• The location of this DNA is in the mitochondria of the cell.
  • It has over 100 - 1000 copies in each cell.
  • The structure of mitochondrial DNA is closed and circular.
  • There are 16,569 nucleotides in human mitochondrial DNA.
  • These are haploid and are inherited only from the mother.
  • The rate of mutation is higher in mitochondrial DNA when compared with the nuclear DNA.

Forms in which the DNA exists

The major forms in which DNA exists are as stated below:

B - DNA: It is one of the most common DNA forms that were originally found by using X-ray diffraction of the sodium salt of DNA fibres. This experiment was done at 92% relative humidity.

A - DNA: It was found while conducting analysis using X-ray diffraction. This experiment was done at 75 % relative humidity.

Z - DNA: It is of a zigzag pattern, and its structure is of left-handed doubling helical.

C - DNA: It was found while using the ions Li+ and Mg2+. This experiment was conducted at 66 % relative humidity.

D - DNA: It is a very rare variant of the DNA that consists of eight base pairs for each helical turn.

E - DNA: It is DNA that is of eccentric and extended form.

DNA Testing Method

DNA in any human depicts their heritage and hence is capable of predicting the diseases and their risks. There are various applications of the DNA tests, which include diagnosing genetic diseases and predicting whether a person is carrying a genetic mutation that can be passed to their children. Another crucial function of DNA tests is to predict genetic disorders and check the risk of genetic disease in the person. For example, gene mutations such as BRCA1 and BRCA2, which are breast and ovarian cancers, can be diagnosed if the person does a DNA test.

Genetic tests or DNA tests have consequences; hence people often undergo genetic counselling, which gives people an advantage as they can understand the results better.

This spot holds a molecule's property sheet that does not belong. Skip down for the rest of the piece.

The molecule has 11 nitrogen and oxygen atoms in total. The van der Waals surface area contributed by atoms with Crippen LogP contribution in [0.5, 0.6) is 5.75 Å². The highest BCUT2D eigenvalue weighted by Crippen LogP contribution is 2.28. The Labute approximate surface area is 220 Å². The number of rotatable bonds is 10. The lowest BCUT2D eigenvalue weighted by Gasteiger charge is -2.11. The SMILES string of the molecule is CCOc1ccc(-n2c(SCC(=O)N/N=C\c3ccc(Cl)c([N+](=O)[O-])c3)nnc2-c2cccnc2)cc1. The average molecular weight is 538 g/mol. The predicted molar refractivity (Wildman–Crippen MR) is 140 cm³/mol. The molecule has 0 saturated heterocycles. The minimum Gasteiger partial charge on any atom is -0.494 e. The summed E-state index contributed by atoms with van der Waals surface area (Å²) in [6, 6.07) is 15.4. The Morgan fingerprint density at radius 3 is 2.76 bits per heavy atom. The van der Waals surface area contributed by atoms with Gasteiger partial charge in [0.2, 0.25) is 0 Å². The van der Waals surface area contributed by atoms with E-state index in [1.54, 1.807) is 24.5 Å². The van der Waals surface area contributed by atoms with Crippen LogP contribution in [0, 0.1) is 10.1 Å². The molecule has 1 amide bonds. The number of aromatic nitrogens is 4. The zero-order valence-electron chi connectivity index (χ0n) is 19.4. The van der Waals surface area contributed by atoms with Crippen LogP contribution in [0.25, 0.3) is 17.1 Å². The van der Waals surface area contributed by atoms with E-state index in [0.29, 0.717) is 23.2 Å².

Many undergo DNA tests to find their family tree and know who their ancestors were.

Grooves in the DNA Structure

  1. A DNA molecule consists of two grooves that are asymmetric in nature. These grooves are present because due to the structure of DNA, which is double-helical. The two grooves are such that one of them is smaller as compared to the other.
  2. DNA consists of the phosphate, sugar, and base groups. The force of the bonds of these groups is such that the base group form a 120-degree angle instead of a 180-degree angle. This geometrical configuration is the reason for its asymmetric structure.
  3. When the backbones are far apart, larger grooves known as major grooves are formed, while the backbones are close enough to smaller grooves known as the minor grooves.
  4. One of the major applications of grooves is to determine the DNA sequence as the major and minor grooves show their edges.
  5. Proteins should be able to recognize the DNA sequence to follow for the proper functioning of cells and the body. Hence the recognition is critical.

How is Important DNA

  • DNA is a little, though a significant part of living organisms. Life wouldn't have existed, and everything would have been abiotic without DNA.
  • DNA is responsible for making life diverse so that each living being is different and special.
  • DNA makes organisms functional and alive.
  • DNA controls the major cell functions and even cell division.
  • The study of DNA has benefitted people excel in the fields like agriculture, virology, genealogy, and forensic science.


The development and discovery of DNA have opened doors to new possibilities in various fields like agriculture, medicine, and research. DNA is crucial for our existence and also for the existence of all biotic elements. Hence it is important to study and understand its structure and function to develop technologies that would help us excel in various fields.